WASHINGTON — Senator Chuck Grassley has asked 23 medical schools for information about their policies for conflicts of interest and requirements for disclosure of financial relationships between faculty members and the drug industry.
Grassley sent his request to the 23 educational institutions that did not respond to an earlier request made by the American Medical Student Association for the same information. In that case, the schools reportedly replied to a survey by answering either “no response” or “decline to submit policies.” Of the 149 schools asked, 126 provided information to the student association.
“There’s a lot of skepticism about financial relationships between doctors and drug companies,” Grassley said. “Disclosure of those ties would help to build confidence that there’s nothing to hide. Requiring disclosure is a common sense reform based on the public dollars and public trust at stake in medical training, medical research and the practice of medicine.”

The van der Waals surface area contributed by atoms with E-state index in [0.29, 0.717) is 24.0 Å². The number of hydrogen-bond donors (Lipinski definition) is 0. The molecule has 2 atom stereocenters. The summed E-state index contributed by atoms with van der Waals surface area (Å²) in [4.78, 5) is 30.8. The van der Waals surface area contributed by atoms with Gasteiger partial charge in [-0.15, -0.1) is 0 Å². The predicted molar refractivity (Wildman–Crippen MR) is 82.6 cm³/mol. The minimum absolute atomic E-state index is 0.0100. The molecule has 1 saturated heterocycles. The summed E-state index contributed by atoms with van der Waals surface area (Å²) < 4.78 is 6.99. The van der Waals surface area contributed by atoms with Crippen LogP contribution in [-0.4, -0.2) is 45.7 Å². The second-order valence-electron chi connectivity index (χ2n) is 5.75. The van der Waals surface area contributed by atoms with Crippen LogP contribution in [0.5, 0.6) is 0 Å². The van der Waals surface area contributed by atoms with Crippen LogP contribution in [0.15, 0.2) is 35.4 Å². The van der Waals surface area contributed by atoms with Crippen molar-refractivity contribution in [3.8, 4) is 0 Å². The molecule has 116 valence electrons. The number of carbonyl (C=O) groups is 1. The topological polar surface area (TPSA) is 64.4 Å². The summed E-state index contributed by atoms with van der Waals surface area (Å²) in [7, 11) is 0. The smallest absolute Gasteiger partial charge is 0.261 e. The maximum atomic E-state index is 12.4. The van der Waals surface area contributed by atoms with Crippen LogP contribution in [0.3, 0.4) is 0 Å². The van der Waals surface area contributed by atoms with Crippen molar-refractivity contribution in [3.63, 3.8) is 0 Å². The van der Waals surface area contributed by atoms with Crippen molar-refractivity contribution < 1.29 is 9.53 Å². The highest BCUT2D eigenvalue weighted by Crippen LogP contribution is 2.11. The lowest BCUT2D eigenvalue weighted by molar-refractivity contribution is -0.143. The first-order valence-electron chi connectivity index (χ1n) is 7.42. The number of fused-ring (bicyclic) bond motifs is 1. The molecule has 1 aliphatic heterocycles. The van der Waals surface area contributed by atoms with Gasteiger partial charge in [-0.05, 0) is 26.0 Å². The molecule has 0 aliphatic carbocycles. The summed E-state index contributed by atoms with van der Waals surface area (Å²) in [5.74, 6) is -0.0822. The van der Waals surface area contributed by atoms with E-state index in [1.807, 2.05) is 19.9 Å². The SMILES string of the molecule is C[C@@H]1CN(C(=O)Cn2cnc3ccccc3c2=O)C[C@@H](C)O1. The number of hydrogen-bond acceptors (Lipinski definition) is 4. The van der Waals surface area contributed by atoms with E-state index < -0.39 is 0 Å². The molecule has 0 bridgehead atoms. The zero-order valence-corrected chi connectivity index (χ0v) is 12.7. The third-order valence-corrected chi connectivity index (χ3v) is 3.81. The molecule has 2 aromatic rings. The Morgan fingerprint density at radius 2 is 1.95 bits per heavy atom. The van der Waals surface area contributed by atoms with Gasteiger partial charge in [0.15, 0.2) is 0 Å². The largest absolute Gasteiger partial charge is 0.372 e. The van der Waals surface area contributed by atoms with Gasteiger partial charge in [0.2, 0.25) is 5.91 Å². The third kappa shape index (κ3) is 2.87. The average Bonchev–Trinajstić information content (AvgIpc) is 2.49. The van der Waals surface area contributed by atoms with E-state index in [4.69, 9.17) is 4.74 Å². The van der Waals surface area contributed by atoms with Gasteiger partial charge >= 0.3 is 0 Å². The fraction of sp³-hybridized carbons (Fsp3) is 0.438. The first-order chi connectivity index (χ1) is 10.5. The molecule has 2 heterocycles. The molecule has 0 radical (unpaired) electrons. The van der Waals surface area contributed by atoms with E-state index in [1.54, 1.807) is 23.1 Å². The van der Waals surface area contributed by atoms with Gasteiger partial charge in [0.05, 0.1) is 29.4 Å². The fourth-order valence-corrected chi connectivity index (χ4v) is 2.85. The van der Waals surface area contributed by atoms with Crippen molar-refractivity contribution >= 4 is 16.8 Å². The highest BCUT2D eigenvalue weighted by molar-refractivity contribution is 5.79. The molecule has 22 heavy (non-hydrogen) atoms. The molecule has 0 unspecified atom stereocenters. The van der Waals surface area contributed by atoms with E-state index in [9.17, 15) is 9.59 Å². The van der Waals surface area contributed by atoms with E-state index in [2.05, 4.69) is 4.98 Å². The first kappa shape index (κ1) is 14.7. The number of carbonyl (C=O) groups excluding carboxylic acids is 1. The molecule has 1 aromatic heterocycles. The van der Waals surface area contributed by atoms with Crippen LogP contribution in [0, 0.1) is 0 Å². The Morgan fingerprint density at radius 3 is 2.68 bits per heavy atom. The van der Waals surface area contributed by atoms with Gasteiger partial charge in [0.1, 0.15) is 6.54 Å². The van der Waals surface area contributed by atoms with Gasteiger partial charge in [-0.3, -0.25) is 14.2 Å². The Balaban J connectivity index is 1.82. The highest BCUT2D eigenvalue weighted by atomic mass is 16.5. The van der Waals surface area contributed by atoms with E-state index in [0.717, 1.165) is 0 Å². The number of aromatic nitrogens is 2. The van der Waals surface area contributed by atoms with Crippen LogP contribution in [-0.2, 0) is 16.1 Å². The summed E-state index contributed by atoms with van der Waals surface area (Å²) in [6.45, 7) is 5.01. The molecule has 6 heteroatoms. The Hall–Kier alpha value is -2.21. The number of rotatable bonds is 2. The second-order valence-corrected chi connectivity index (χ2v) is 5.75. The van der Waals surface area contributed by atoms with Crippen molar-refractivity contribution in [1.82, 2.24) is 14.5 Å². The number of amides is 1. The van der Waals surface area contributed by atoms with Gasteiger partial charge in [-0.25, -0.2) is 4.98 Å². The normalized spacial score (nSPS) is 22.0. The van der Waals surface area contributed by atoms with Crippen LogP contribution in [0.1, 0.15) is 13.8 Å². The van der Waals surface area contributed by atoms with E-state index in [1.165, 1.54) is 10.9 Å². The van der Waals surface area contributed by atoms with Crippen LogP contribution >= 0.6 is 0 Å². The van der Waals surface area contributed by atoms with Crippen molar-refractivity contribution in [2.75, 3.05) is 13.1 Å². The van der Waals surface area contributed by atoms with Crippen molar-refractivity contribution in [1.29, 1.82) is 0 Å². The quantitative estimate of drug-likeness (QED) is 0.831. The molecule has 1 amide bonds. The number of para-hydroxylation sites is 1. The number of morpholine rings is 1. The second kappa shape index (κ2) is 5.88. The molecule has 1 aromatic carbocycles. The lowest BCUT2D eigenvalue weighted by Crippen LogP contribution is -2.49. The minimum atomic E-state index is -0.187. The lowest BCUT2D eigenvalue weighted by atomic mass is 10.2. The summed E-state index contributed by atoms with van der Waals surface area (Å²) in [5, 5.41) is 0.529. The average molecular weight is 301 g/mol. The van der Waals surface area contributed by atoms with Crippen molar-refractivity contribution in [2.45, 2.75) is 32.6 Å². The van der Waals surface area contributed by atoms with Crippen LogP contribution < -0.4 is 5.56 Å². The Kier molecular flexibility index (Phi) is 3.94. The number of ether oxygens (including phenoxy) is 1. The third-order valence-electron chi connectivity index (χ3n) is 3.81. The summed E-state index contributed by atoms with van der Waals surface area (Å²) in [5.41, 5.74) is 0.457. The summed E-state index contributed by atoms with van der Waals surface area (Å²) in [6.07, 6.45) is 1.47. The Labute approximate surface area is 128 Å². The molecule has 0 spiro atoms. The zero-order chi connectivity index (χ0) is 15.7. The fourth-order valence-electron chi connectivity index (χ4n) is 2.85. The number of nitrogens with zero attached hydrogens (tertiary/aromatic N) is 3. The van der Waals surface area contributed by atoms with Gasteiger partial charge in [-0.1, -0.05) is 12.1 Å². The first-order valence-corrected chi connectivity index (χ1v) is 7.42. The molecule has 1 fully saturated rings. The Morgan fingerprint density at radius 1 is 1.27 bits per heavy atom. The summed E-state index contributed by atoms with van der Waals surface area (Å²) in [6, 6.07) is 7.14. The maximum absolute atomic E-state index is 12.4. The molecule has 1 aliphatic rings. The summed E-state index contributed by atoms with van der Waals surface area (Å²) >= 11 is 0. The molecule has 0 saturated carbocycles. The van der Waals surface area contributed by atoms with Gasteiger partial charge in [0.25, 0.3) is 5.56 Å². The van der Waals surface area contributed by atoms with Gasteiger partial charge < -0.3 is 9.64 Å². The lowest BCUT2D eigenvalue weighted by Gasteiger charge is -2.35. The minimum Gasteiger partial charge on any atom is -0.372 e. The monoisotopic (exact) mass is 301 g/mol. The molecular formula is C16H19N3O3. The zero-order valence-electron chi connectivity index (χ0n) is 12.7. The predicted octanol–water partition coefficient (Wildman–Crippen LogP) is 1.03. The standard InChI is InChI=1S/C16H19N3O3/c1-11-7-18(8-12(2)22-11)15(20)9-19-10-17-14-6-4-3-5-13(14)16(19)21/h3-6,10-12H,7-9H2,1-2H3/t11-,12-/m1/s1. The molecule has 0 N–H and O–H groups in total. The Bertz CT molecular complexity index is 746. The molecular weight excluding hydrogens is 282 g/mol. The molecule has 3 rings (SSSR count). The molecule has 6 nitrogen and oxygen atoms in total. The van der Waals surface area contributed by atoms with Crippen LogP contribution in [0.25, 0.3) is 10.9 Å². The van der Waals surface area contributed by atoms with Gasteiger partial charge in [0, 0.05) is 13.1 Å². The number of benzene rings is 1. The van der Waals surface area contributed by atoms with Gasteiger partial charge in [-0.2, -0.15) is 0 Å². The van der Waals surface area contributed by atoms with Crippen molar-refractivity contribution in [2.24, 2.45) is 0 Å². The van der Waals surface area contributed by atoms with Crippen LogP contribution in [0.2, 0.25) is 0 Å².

Grassley has been working to achieve uniform and universal disclosure of the money that pharmaceutical, medical device and biologic companies give to physicians. He has conducted extensive oversight of financial relationships, especially among doctors who conduct research with the $24 billion awarded annually in federal grants by the National Institutes of Health. Institutions receiving these federal dollars are required to track financial relationships, but Grassley has found enforcement of those requirements often to be either lax or in violation. Grassley also has sponsored reform legislation that would require payments from the drug industry to be publicly reported. Senator Herb Kohl is the cosponsor of the “Physician Payments Sunshine Act,” S.301.